In some regards, Australia has a lot in common with both Russia & Germany. In the case of Russia, we too have been the recipient of good fortune from higher commodity prices. As with Germany, we have been fortunate that a rampant Chinese economy has bought everything we wanted to sell. Clearly this is changing, and the performance of the Australian stock market this year is a testament to these changes. The recent Mid-Year Economic & Fiscal Outlook (MYEFO) acknowledged the factors slowing the Australian economy. Indeed if it were not for concerns about house prices, we would probably have already had further cuts to official interest rates. As it happens, the market is now factoring in cuts in 2015.

Having frightened the elves from your Christmas stockings, there are reasons to be cheerful. A lower oil price effectively transfers spending power from producers to consumers. This could provide a boost to global demand in 2015. Furthermore, in response to slowing economic activity, China recently cut interest rates. The U.S. has been the stand-out performer of 2014 and forward indicators remain positive. By most measures the U.S. economy remains the world’s largest; therefore it retains the heft to drag the global economy along with it – at least for a time.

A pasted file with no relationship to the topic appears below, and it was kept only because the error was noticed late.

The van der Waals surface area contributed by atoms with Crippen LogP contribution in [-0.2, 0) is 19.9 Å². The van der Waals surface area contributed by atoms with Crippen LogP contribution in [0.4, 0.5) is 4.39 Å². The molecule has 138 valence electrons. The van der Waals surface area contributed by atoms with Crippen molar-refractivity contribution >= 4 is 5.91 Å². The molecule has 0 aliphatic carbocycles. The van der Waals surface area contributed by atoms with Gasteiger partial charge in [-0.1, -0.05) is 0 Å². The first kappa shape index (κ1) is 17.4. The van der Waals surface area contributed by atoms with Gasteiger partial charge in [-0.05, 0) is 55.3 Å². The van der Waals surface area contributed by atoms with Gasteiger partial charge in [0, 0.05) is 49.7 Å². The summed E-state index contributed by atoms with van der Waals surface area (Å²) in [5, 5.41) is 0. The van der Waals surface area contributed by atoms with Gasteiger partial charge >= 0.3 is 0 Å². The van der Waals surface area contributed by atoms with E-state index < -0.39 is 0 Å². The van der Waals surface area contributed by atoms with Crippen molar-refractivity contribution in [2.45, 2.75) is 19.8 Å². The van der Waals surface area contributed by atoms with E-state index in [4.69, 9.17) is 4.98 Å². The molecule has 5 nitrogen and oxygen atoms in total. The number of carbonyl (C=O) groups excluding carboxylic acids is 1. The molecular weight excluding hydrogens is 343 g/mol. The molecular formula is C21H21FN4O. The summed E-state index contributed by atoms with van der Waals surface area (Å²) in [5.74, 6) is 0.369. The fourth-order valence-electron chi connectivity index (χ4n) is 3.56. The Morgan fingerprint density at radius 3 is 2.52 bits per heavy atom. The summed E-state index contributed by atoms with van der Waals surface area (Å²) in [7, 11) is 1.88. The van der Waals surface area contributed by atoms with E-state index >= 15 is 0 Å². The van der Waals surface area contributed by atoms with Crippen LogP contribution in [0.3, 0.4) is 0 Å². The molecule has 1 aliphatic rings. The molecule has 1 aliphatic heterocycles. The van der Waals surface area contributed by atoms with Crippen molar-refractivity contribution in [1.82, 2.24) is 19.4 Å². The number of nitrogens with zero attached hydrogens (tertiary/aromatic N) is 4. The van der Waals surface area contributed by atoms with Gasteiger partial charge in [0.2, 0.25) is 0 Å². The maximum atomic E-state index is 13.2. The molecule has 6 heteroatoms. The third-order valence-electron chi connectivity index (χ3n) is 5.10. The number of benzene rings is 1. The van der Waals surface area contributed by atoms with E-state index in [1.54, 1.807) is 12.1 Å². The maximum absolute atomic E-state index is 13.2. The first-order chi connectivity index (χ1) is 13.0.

Investment markets in 2014 have reflected the relative strengths of individual economies. Divergence between market performances has resulted in a return to historical levels of correlations between asset classes. The Australian market has barely squeezed out a positive result thus far whist the U.S. market has thus far grown by about 10%. Chinese & Indian markets emerged from their recent hibernations to return 39% & 36% respectively as I write. Even Japan has produced low double digit returns. I would like to speak more about Japan, but it would run to volumes – perhaps another time.